I arrived at the Madison Theater early – too early, as I almost always seem to do. It’s funny, if I have some important event or project in my life, I wrap things up in minute 59 of hour 11, but I’m always one of the first 10 people in the door for a rock show.
The rock show in question on this night was Brett Dennen with Blind Pilot in support. The opener was a pleasant surprise, since I didn’t learn who it would be until I was walking in the door. I have recently been digging their latest release “We Are the Tide.”
I could probably pump out 1,000 words on their set alone. The band floated through their polished and beautiful tunes and drew a hearty crowd to the merch tables when the final notes of Mr. Dennen’s final song had faded out, but this night belonged to the lanky redhead.
Dennen might get pegged as a singer/songwriter type, and I certainly understand the classification. Simple and poignant tunes like “Ain’t No Reason” and “Heaven,” with their cleaver turns of phrase and focus on melody and mood rather than showy instrumental flourishes, certainly brings to mind coffeehouse folk.
But, this guy puts on a performance.
From his goofy, white-boy-does-James-Brown dance steps to the occasional reach-for-the-sky-amidst-musical-bliss moments; expression just oozed from the stage. While some musicians stare at their sneakers as they lifelessly plow through another show, Dennen felt every note and showed it with every movement.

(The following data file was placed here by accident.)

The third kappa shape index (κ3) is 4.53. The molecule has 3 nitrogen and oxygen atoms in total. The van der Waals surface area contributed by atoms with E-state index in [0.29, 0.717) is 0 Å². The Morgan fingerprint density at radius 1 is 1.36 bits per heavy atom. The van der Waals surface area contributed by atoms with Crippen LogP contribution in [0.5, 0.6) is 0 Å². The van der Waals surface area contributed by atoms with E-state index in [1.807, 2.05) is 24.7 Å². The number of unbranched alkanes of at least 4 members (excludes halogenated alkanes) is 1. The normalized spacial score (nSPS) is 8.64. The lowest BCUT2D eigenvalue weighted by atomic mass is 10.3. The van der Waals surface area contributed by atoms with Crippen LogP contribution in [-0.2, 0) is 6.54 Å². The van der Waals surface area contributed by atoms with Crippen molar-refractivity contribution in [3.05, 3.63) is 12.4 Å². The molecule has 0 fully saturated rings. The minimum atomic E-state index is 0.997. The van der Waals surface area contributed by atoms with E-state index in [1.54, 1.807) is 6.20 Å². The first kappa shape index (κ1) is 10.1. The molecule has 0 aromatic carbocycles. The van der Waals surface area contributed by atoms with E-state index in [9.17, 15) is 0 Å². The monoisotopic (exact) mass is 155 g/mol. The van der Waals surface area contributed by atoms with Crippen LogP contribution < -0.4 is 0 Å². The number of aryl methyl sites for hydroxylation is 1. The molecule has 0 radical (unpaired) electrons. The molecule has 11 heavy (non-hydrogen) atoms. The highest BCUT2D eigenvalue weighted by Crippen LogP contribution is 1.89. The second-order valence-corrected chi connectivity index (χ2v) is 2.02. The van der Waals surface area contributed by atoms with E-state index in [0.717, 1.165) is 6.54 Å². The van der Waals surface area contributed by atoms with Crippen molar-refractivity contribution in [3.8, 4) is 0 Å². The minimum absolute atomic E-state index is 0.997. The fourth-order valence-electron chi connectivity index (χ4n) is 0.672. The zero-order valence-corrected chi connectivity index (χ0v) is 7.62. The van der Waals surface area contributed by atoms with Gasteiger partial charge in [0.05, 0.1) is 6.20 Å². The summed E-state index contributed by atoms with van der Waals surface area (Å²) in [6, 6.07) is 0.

The set drew heavily from his latest long play, “Loverboy” and that seemed to suit the crowd just fine. On a side note, I have a message for the six female members of the lollipop guild that pushed their way to the front just before Dennen hit the stage: if you want to be close, get there earlier. Granted, they didn’t hamper my view, because they all stood at four-feet tall or less, but I digress.
All told, the show was stellar. Dennen proved that he remains a criminally underrated musician capable of many styles and moods, from the island-tinged “I Can’t Stop Thinking about You” to the ginger funk of “Queen of the Westside.” After a short encore break, Dennen returned to the stage for a couple solo acoustic tunes, including the poignant “Ain’t No Reason.”
I don’t know about the rest of the crowd, but my Monday nights generally don’t generate this much fun.